"I should like to emphasize that there has never been any suggestion that the Bendigo campus and faculty should lose any of their current funding - only that the distribution of the funding between the faculty budget and the campus operating costs might be reviewed. This remains the case," said Professor Osborne.
National Tertiary Education Union branch vice-president Mary Martin described the back down as welcome but just a good first step.
Staff had also called for the level of autonomy promised at integration in 1994 to be restored, said Ms Martin.
"Therefore the NTEU sub-branch executive is now calling for clarification of current arrangements and where necessary further procedures to be developed so that such disputes will never arise again."
"Responsibility for the design and conduct of any review of Bendigo operations must reside in Bendigo. We need the University's confirmed commitment to this region and the regional mission of the Bendigo faculty and campus, or we must review our relationship with La Trobe University," she said.
After meeting senior management and administration staff and Professor Osborne, the chairman of La Trobe's local advisory board, Gordon McKern, said the difficulties between the Bendigo campus and La Trobe's main campus at Bundoora needed to be settled quickly.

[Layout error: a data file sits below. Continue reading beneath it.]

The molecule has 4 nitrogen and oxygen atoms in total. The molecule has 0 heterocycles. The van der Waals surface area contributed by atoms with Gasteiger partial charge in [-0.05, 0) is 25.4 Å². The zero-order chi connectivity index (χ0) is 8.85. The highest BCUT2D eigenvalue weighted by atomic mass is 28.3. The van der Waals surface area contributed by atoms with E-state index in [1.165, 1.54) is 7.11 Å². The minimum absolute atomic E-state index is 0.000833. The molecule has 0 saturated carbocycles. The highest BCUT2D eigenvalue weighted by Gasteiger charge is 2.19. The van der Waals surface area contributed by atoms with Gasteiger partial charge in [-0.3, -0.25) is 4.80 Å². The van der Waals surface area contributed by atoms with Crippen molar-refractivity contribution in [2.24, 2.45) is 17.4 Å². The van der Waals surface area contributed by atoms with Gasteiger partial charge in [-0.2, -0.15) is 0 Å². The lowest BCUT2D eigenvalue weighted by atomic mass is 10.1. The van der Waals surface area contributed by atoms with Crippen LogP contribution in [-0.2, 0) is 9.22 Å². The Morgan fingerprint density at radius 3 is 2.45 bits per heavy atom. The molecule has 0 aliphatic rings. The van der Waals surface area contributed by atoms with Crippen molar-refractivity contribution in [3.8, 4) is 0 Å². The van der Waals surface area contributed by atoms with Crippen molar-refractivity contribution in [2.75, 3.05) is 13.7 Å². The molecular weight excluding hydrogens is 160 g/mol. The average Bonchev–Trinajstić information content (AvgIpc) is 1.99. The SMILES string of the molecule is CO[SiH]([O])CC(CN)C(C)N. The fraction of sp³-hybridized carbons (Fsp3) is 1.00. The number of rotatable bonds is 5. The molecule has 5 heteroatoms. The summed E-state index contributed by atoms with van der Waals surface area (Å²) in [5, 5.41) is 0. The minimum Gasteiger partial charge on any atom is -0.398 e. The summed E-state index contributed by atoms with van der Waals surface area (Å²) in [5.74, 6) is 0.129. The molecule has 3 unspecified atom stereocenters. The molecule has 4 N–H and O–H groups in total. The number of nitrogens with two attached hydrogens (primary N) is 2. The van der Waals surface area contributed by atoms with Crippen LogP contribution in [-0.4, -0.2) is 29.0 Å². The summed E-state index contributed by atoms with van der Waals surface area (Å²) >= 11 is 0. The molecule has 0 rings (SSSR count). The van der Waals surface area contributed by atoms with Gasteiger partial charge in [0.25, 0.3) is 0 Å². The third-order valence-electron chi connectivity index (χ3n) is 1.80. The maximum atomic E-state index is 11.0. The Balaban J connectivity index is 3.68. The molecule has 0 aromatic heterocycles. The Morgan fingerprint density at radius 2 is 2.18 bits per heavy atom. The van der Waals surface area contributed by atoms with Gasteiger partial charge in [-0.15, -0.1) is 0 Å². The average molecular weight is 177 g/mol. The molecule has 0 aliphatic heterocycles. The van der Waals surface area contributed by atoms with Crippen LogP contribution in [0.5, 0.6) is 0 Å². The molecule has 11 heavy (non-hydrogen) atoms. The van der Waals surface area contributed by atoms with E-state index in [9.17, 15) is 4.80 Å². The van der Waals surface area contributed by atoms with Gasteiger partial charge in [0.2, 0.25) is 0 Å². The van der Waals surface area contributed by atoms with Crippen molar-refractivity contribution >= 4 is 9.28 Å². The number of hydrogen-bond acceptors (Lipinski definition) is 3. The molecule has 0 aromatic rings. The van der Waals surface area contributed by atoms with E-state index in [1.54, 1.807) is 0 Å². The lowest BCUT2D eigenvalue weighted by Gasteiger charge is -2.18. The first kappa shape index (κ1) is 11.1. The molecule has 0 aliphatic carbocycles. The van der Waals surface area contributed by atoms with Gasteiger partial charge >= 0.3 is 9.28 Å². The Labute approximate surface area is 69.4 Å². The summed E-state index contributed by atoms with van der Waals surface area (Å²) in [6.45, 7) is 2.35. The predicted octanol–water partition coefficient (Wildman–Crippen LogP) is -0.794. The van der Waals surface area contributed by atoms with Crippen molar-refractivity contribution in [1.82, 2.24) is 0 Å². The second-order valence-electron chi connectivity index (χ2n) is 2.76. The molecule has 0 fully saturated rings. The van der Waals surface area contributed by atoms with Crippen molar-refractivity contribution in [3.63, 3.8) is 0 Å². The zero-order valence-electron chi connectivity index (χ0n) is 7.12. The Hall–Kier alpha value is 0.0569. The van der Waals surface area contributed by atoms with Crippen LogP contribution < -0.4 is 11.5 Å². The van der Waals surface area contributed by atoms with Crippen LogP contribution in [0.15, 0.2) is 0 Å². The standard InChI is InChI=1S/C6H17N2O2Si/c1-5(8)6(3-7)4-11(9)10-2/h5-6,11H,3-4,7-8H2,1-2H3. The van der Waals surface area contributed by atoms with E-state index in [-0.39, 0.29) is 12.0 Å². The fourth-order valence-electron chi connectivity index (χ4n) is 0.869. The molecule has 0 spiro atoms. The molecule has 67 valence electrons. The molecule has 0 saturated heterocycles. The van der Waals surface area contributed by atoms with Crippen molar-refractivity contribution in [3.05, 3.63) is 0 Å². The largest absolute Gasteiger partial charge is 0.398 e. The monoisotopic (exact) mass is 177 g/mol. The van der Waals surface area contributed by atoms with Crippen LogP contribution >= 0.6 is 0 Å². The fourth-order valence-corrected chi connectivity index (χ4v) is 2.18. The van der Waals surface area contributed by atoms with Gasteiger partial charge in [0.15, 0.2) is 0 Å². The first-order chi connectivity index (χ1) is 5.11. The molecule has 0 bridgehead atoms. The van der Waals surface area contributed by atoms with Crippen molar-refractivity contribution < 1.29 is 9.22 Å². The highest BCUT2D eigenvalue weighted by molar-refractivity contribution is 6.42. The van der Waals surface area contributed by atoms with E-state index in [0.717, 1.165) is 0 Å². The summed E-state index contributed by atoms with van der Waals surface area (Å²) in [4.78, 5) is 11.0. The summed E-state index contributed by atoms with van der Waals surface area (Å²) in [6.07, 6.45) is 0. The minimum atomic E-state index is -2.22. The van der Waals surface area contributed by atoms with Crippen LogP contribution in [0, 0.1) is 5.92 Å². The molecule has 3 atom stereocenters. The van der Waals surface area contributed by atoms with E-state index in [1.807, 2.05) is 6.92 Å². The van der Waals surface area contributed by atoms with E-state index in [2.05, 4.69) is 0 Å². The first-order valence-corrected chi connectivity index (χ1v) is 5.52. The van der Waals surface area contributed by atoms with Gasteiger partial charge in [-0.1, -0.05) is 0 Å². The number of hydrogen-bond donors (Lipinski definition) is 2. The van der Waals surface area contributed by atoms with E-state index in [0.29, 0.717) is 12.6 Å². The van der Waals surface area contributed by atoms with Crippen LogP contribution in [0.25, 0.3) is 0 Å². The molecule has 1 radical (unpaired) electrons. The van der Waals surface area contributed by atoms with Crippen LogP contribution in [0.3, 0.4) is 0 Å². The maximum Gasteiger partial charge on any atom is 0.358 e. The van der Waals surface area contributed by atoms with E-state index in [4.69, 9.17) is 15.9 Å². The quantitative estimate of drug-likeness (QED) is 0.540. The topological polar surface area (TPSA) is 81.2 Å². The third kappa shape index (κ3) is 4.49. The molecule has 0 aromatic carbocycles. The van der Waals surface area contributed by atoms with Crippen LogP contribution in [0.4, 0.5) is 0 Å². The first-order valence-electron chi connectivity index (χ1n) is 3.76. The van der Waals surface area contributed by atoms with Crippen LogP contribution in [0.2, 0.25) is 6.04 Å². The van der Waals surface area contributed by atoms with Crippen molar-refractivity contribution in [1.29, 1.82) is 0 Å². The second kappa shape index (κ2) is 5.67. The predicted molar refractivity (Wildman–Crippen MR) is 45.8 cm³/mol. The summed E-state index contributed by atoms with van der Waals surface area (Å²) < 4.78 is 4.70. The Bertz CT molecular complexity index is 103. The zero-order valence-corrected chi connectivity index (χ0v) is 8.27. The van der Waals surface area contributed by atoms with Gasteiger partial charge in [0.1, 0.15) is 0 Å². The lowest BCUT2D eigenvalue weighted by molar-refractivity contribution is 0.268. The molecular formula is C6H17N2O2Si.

Mr McKern expressed confidence about a satisfactory outcome and said the Bendigo university council would explore three options: total integration, stand-alone, or some combination of both, for university education in Bendigo.
Disclaimer: A relative of the reporter is an employee at La Trobe University, Bendigo.
It's all over. The dispute on the west coast of the US which led to a 10 day lock out of 10,500 members of the International Longshore and Warehouse Union and government intervention has been settled.
The new deal, which will go to a vote of members in January is hailed as leading to greater productivity, stability and better conditions for workers.
Federal mediator Peter Hurtgen who brokered the settlement said the agreement "is good for workers, good for employers and it's good for America's economy".
Pensions, benefits and technology issues are settled. The ILWU has won coverage over all new technology jobs and a hike in pension benefits.
"This landmark agreement is a victory for longshore workers and their families, and a win-win for business, labor and our national economy," said James Spinosa, ILWU International President.
"We worked in good faith with PMA and succeeded in bringing new technology to our ports while achieving vital pension and economic security, strong health care benefits and safety protections for our workers and their families.
Conference: Education and Social Action 2002
You are all invited to attend a special seminar in the Discipline of Work and Organisational Studies' Seminar Series. Presented by:
Sarah Oxenbridge, Cambridge University
Emerging trade union - employer relationships in Britain.
11.00 - 12.30, Wednesday, 11 December, Room 330